Lie #1: I’m only hurting myself. This is the first mistake many make when giving into temptation. Society teaches us sin is simply a matter of preference that doesn’t concern other people. Hosea, however, teaches us otherwise: “Bring charges against your mother, bring charges; For she is not My wife, nor am I her Husband! Let her put away her harlotries from her sight, And her adulteries from between her breasts” (Hos 2:2). God thus invites Gomer’s children to become plaintiffs in their mother’s trial. He goes on to list their interest in the case in verses 4-5: “I will not have mercy on her children, For they are the children of harlotry. For their mother has played the harlot; She who conceived them has behaved shamefully.” Her sin affects them, and so they too have more than a little cause for concern.
Life is not all about you. When you think it is, you’ve already begun to fall. So while sin is certainly a choice, it is a choice that controls you—no, that defines you and your relationship with others. Once you give in to sin, you have given up your ability to decide for yourself (Rom 6:16). You have also given up your ability to decide how your brethren will respond. So don’t be upset when they “bring charges” against you in love, because they know that your sin affects them, even if you’ve forgotten that (Jam 5:19-20; Gal 6:1-2).
Lie #2: The grass is always greener (I think you can fill in the rest). Okay, so it’s a cliche; but proverbs become cliches only because our lives so often attest to their sad truths. Gomer suffered from this delusion as well, saying, “I will go after my lovers, Who give me my bread and my water, My wool and my linen, My oil and my drink” (Hos 2:5). Israel thought that the good in her life was the result of her unfaithfulness, and so she redoubled her prostitution. God’s response was to give her what she wanted: he would “strip her naked And expose her, as in the day she was born, And make her like a wilderness, And set her like a dry land, And slay her with thirst” (2:3; see vv. 7-10). In essence, God says, “You want to get naked with your lovers? I’ll do the stripping! I’ll lay open your shame to those you’ve opened yourself to. But don’t think they’ll want you back after that! After all, no one trusts a cheater” (see ESVSB; NET).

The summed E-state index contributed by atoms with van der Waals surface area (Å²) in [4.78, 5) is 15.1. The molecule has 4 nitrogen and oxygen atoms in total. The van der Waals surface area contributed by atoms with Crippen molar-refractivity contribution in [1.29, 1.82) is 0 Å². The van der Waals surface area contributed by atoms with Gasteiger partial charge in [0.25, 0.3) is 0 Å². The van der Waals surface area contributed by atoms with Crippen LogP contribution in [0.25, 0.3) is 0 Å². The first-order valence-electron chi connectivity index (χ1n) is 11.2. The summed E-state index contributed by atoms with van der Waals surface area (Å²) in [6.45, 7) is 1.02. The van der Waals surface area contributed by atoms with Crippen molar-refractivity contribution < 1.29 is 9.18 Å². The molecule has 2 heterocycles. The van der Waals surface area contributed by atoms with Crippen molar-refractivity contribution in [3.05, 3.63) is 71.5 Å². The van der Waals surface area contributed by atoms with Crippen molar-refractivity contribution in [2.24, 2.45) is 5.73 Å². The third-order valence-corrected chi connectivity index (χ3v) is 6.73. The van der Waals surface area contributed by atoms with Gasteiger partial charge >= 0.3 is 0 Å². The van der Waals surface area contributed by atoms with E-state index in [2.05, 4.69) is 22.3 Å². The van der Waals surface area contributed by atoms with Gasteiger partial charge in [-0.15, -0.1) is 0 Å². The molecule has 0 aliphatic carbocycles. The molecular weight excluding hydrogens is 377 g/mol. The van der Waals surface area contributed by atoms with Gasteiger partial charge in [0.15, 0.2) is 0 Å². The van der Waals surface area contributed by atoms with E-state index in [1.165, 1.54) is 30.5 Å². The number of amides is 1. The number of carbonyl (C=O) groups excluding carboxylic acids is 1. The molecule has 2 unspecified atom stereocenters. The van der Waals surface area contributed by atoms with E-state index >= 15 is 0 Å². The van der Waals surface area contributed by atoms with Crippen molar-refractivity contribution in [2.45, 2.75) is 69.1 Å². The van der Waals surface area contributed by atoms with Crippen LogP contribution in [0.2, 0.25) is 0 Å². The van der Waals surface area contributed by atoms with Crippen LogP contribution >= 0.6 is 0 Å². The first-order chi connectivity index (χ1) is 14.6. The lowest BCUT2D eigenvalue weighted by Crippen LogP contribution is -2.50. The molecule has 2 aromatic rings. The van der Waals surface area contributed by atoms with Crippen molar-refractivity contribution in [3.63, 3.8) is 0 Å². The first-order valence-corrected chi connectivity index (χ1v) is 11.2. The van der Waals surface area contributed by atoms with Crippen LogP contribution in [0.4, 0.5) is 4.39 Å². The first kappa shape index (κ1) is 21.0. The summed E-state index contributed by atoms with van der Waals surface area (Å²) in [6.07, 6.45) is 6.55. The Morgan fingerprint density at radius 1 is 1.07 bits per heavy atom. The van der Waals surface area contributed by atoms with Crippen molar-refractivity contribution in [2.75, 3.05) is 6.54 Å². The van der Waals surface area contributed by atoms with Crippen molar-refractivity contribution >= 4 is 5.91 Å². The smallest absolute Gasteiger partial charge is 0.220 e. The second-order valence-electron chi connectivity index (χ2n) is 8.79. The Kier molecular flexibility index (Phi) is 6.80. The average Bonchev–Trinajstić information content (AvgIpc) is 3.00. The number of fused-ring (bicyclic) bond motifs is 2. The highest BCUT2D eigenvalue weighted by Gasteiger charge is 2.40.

Israel would have recognized in these words the public shame and punishment for adultery in the Ancient Near East (see Jer 13:22; Eze 16:35-43). The allure of sin makes us forget that, “Every good gift and every perfect gift is from above, and comes down from the Father of lights” (Jam 1:17). But the so-called “benefits” of sin—pleasure, friendship, freedom—are mere illusions, glimpses of God’s goodness that call us back to him in repentance (Acts 14:15-17; 17:30-31; Rom 2:4).
Lie #3: God just wants me to be happy. Any attempt at happiness in this life (much less the next!) is incomplete without God. God did not tell Israel that if harlotry brought them happiness to go for it. Instead, he says, “I will hedge up your way with thorns, And wall her in, So that she cannot find her paths. She will chase her lovers, But not overtake them; Yes, she will seek them, but not find them” (Hos 2:6-7). He wants Israel to be happy in him. Note that the wife’s lovers did not seek her out. Instead, it is she who took the initiative to pursue them (see Jer 2:23-24). But we don’t find happiness by seeking our own way; we find it by walking with God.